Cytochrome P-450 Enzyme System
Population
Real-Time Polymerase Chain Reaction

All Science Journal Classification (ASJC) codes

  • Clinical Biochemistry
  • Biochemistry, medical

Cite this

Hosono, Naoya ; Kato, Mamoru ; Kiyotani, Kazuma ; Mushiroda, Taisei ; Takata, Sadaaki ; Sato, Hiroko ; Amitani, Hanae ; Tsuchiya, Yumiko ; Yamazaki, Keiko ; Tsunoda, Tatsuhiko ; Zembutsu, Hitoshi ; Nakamura, Yusuke ; Kubo, Michiaki. / CYP2D6 genotyping for functional-gene dosage analysis by allele copy number detection. In: Clinical Chemistry. 2009 ; Vol. 55, No. 8. pp. 1546-1554.
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title = "CYP2D6 genotyping for functional-gene dosage analysis by allele copy number detection",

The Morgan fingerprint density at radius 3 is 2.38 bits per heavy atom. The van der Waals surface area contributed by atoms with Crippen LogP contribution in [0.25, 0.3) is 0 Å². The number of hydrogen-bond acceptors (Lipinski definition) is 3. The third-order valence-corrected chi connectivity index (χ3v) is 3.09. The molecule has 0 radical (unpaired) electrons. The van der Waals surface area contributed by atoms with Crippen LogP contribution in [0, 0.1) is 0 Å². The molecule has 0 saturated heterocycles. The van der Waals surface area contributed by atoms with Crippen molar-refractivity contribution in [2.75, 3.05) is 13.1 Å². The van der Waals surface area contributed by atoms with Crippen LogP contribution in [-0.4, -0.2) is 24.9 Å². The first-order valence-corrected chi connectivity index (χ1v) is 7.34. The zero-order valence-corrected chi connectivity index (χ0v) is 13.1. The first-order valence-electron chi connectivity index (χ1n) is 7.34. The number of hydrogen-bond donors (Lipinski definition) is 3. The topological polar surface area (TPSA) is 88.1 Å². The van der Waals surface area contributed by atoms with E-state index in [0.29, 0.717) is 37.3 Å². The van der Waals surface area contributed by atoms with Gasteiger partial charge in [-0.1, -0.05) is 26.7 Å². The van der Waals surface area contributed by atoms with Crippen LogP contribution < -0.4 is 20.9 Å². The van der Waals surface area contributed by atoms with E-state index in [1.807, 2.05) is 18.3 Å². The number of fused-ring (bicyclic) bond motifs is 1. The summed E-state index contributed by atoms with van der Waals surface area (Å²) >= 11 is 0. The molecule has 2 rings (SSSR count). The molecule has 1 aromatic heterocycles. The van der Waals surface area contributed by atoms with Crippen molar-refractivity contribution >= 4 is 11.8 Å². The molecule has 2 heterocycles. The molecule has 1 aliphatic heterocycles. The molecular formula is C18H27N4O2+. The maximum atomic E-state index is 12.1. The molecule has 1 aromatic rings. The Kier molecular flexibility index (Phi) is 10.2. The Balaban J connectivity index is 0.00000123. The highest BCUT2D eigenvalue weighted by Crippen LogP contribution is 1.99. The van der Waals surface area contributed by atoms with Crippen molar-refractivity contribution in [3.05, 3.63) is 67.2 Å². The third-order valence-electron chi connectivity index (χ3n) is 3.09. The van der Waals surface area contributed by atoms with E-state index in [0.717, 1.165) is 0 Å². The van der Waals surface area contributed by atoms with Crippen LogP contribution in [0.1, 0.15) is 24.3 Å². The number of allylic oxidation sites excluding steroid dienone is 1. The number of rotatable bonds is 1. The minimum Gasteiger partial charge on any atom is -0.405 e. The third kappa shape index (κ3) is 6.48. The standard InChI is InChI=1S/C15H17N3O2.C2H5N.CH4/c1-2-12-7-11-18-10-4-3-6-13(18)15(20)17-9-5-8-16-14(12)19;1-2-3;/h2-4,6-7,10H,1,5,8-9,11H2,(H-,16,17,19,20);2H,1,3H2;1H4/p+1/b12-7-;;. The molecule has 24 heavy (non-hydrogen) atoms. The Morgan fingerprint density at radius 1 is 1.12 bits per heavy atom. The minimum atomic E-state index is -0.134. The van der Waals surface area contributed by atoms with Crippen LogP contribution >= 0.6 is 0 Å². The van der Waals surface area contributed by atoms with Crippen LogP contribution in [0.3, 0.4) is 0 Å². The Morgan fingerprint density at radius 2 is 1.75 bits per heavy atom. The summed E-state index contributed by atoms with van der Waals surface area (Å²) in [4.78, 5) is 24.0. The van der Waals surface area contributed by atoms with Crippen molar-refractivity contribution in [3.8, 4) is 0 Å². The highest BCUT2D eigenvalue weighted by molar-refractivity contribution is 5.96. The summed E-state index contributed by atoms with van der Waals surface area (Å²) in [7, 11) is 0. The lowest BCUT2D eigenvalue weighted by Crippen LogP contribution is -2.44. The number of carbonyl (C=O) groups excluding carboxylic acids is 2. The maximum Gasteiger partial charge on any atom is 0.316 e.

abstract = "BACKGROUND: Cytochrome P450 2D6 (CYP2D6), one of the most important drug-metabolizing enzymes, has been reported to possess variation in the encoding CYP2D6 gene (cytochrome P450, family 2, subfamily D, polypeptide 6) that affects enzymatic activity. For the pharmacogenetic study of CYP2D6, accurate measurement of the dosage of the functional gene is essential; however, current genotyping techniques are insufficient because of their inability to provide the exact copy number of functional CYP2D6 genes. METHODS: We developed 3 quantitative real-time PCR (qPCR) assays for estimating the total copy number of the CYP2D6 gene, as well as 24-multiplex PCR-based real-time Invader assays (mPCR-RETINAs) for estimating the allele ratio at each variation locus. After determining the allele copy number at each locus, we estimated the frequencies of CYP2D6 alleles in a population and the diplotype in each individual by a CNVphaser (copy number variation phaser). The qPCR assays and RETINAs used for HapMap Japanese and Chinese samples were applied to 455 Japanese individuals. RESULTS: Forty-two individuals (9.2{\%}) had one CYP2D6 gene copy, 207 (45.5{\%}) had 2 copies, 161 (35.4{\%}) had 3 copies, 40 (8.8{\%}) had 4 copies, and 5 (1.1{\%}) had 5 copies of the CYP2D6 gene. We found 16 different CYP2D6 alleles, with frequencies similar to those described in previous reports. In the diplotype analysis, we observed that CYP2D6*1/*1 and *1/*10- *36 were the most common diplotypes (approximately 20{\%}) in our population. CONCLUSIONS: Our method is the first to determine the exact number of functional CYP2D6 gene copies. We believe our method will facilitate and accelerate the detailed pharmacogenetic analysis of CYP2D6.",